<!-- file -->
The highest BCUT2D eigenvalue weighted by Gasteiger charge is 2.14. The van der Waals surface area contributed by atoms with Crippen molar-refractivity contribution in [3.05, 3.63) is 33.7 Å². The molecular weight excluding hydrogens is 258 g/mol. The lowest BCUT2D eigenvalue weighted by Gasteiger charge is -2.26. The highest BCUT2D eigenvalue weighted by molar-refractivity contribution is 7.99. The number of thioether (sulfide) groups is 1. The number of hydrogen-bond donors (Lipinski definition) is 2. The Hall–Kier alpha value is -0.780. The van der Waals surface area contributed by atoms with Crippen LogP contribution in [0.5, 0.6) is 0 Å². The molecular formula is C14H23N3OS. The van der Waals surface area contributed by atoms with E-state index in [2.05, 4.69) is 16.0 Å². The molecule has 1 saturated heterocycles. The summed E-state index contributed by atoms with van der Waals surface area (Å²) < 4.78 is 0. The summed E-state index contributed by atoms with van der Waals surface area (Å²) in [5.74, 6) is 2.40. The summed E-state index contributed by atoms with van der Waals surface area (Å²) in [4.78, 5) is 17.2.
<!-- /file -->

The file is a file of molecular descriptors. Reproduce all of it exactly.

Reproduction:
The highest BCUT2D eigenvalue weighted by Gasteiger charge is 2.14. The van der Waals surface area contributed by atoms with Crippen molar-refractivity contribution in [3.05, 3.63) is 33.7 Å². The molecular weight excluding hydrogens is 258 g/mol. The lowest BCUT2D eigenvalue weighted by Gasteiger charge is -2.26. The highest BCUT2D eigenvalue weighted by molar-refractivity contribution is 7.99. The number of thioether (sulfide) groups is 1. The number of hydrogen-bond donors (Lipinski definition) is 2. The Hall–Kier alpha value is -0.780. The van der Waals surface area contributed by atoms with Crippen LogP contribution in [0.5, 0.6) is 0 Å². The molecular formula is C14H23N3OS. The van der Waals surface area contributed by atoms with E-state index in [2.05, 4.69) is 16.0 Å². The molecule has 1 saturated heterocycles. The summed E-state index contributed by atoms with van der Waals surface area (Å²) < 4.78 is 0. The summed E-state index contributed by atoms with van der Waals surface area (Å²) in [5.74, 6) is 2.40. The summed E-state index contributed by atoms with van der Waals surface area (Å²) in [4.78, 5) is 17.2.